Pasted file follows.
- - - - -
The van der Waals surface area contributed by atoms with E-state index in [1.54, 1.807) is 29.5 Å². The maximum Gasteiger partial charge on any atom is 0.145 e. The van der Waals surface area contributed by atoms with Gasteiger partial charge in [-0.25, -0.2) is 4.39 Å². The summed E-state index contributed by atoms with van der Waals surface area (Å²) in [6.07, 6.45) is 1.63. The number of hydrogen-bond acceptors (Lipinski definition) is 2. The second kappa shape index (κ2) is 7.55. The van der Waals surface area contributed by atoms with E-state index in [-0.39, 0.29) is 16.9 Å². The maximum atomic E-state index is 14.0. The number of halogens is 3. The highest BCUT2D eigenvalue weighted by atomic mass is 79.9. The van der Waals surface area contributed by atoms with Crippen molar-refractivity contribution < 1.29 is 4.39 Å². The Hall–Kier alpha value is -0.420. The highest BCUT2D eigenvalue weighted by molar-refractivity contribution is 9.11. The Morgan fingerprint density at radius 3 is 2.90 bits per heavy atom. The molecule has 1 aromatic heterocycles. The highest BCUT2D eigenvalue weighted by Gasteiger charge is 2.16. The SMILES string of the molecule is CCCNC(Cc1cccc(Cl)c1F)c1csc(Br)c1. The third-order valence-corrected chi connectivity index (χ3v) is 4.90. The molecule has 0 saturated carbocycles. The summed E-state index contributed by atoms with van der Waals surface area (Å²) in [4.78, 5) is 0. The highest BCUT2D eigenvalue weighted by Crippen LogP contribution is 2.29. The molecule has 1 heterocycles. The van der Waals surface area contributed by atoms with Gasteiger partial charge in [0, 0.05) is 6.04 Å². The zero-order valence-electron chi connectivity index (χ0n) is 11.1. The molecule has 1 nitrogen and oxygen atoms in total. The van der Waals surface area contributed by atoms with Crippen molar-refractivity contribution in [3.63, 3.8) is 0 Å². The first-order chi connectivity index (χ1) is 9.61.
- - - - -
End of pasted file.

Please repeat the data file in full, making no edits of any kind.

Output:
The van der Waals surface area contributed by atoms with E-state index in [1.54, 1.807) is 29.5 Å². The maximum Gasteiger partial charge on any atom is 0.145 e. The van der Waals surface area contributed by atoms with Gasteiger partial charge in [-0.25, -0.2) is 4.39 Å². The summed E-state index contributed by atoms with van der Waals surface area (Å²) in [6.07, 6.45) is 1.63. The number of hydrogen-bond acceptors (Lipinski definition) is 2. The second kappa shape index (κ2) is 7.55. The van der Waals surface area contributed by atoms with E-state index in [-0.39, 0.29) is 16.9 Å². The maximum atomic E-state index is 14.0. The number of halogens is 3. The highest BCUT2D eigenvalue weighted by atomic mass is 79.9. The van der Waals surface area contributed by atoms with Crippen molar-refractivity contribution < 1.29 is 4.39 Å². The Hall–Kier alpha value is -0.420. The highest BCUT2D eigenvalue weighted by molar-refractivity contribution is 9.11. The Morgan fingerprint density at radius 3 is 2.90 bits per heavy atom. The molecule has 1 aromatic heterocycles. The highest BCUT2D eigenvalue weighted by Gasteiger charge is 2.16. The SMILES string of the molecule is CCCNC(Cc1cccc(Cl)c1F)c1csc(Br)c1. The third-order valence-corrected chi connectivity index (χ3v) is 4.90. The molecule has 0 saturated carbocycles. The summed E-state index contributed by atoms with van der Waals surface area (Å²) in [4.78, 5) is 0. The highest BCUT2D eigenvalue weighted by Crippen LogP contribution is 2.29. The molecule has 1 heterocycles. The van der Waals surface area contributed by atoms with Gasteiger partial charge in [0, 0.05) is 6.04 Å². The zero-order valence-electron chi connectivity index (χ0n) is 11.1. The molecule has 1 nitrogen and oxygen atoms in total. The van der Waals surface area contributed by atoms with Crippen molar-refractivity contribution in [3.63, 3.8) is 0 Å². The first-order chi connectivity index (χ1) is 9.61.